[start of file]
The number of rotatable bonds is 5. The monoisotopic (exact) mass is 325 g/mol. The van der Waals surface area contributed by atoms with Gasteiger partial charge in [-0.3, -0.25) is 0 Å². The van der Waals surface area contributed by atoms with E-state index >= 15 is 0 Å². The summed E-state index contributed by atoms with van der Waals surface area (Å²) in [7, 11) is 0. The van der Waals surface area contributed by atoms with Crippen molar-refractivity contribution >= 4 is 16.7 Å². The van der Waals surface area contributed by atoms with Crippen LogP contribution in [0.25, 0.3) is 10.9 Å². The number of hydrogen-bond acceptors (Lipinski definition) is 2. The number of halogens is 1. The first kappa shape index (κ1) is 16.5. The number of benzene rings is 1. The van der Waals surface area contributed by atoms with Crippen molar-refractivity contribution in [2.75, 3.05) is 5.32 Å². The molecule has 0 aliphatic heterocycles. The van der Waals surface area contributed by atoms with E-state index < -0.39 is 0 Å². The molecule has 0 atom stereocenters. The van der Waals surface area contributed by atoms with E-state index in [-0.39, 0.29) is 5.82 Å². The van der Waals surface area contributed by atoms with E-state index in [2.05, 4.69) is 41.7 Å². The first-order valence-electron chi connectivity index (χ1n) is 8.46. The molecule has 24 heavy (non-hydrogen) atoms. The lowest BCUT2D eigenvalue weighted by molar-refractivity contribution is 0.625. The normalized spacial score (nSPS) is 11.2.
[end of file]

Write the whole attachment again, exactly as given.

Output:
The number of rotatable bonds is 5. The monoisotopic (exact) mass is 325 g/mol. The van der Waals surface area contributed by atoms with Gasteiger partial charge in [-0.3, -0.25) is 0 Å². The van der Waals surface area contributed by atoms with E-state index >= 15 is 0 Å². The summed E-state index contributed by atoms with van der Waals surface area (Å²) in [7, 11) is 0. The van der Waals surface area contributed by atoms with Crippen molar-refractivity contribution >= 4 is 16.7 Å². The van der Waals surface area contributed by atoms with Crippen LogP contribution in [0.25, 0.3) is 10.9 Å². The number of hydrogen-bond acceptors (Lipinski definition) is 2. The number of halogens is 1. The first kappa shape index (κ1) is 16.5. The number of benzene rings is 1. The van der Waals surface area contributed by atoms with Crippen molar-refractivity contribution in [2.75, 3.05) is 5.32 Å². The molecule has 0 aliphatic heterocycles. The van der Waals surface area contributed by atoms with E-state index < -0.39 is 0 Å². The molecule has 0 atom stereocenters. The van der Waals surface area contributed by atoms with E-state index in [-0.39, 0.29) is 5.82 Å². The van der Waals surface area contributed by atoms with E-state index in [2.05, 4.69) is 41.7 Å². The first-order valence-electron chi connectivity index (χ1n) is 8.46. The molecule has 24 heavy (non-hydrogen) atoms. The lowest BCUT2D eigenvalue weighted by molar-refractivity contribution is 0.625. The normalized spacial score (nSPS) is 11.2.